“Oh my God”, I exclaimed to myself when I saw this beautiful creature standing there right in front of me. In fact, my first sense was a feeling that something or someone was watching me. When I looked up there were these big, beautiful brown eyes staring at me. Dare I say that they touched my soul? They seemed to be asking me, “What are you doing here?” For one short moment, she literally took my breath away.
Recovering from my state of breathlessness, I realized I had a terrific photo opportunity right in front of me so I quickly but quietly raised my camera to take this shot of her hoping this wouldn’t scare her off. It didn’t, and not being satisfied with the first shot, I immediately zoomed in to get a close up of her. Alas, she must have sensed this tiny movement and barely audible sound because like a bolt of lightning she took off into the woods.
I’m sure a more seasoned photographer of nature would have got the perfect shot that I was striving for; however from this brief encounter I realized that when taking pictures of wild animals you have to remain perfectly calm and not hesitate for even a second. I wonder what will be the chances of ever having another opportunity such as this one?
I met up with this doe while walking on a small country road in Seabright, Nova Scotia where I spent much time as a young girl, first with my grandmother and then with an aunt and uncle who basically adopted my brother and me at 10 and 12 years respectively. We spent many weekends in Seabright at “Greenrigs” where my grandmother lived, and later on after she died, at “the camp” which she left to my aunt and uncle on another cove not far away.
“The camp” really was a camp in the true sense of the word. In fact, it was originally my grandmother’s hen coop! It was small and had no running water with an outdoor toilet. Over the years, my uncle put his carpentry and landscaping skills to work to fashion out ‘the camp” as we knew it. It was situated on a sheltered cove off the main part of St. Margaret’s Bay so swimming, diving off the wharf, rowing, water skiing, when my uncle could afford a motor boat, fishing, and picnicking on one of the many islands are some memories of my life at “the camp”.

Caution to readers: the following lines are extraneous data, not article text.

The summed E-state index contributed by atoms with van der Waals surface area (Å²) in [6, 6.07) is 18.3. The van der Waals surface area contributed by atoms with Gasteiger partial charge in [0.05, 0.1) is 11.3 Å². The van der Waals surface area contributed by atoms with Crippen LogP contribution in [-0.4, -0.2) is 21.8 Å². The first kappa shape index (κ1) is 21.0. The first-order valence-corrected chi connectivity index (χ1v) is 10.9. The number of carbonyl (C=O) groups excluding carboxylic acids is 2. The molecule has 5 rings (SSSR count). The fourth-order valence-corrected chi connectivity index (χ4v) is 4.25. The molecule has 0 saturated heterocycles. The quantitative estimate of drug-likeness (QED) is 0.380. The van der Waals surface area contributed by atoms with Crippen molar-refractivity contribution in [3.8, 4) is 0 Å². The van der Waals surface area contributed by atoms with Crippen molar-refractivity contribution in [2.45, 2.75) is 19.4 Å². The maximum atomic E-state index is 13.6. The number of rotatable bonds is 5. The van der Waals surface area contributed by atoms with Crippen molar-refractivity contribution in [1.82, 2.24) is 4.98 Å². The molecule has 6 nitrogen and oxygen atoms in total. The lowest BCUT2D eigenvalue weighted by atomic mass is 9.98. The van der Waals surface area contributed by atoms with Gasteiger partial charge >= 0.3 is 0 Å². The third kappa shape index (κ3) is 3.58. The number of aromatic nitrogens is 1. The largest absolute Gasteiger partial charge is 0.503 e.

Meeting the doe was a result of my curiosity to see what was now there where “the camp” once was. Some things still remain, such as a railing my uncle built leading down to the wharf and the many trees he planted. The actual building which morphed from the hen coop is there somewhere in the middle of the new monster home the present owners have built. The house and the surrounding property are all beautifully constructed but somehow it just doesn’t fit in to the place we called “the camp”. Could it be that the yachts and the homes are simply too overdone for this little cove?
In spite of the changes and the signs of modern-day progress now so evident in dear old Seabright, I am glad I took the time to revisit this part of my past. My visit turned out to be a memorable one because it not only provided me with meeting the doe, it also gave me an opportunity to reflect on the best part of my childhood there.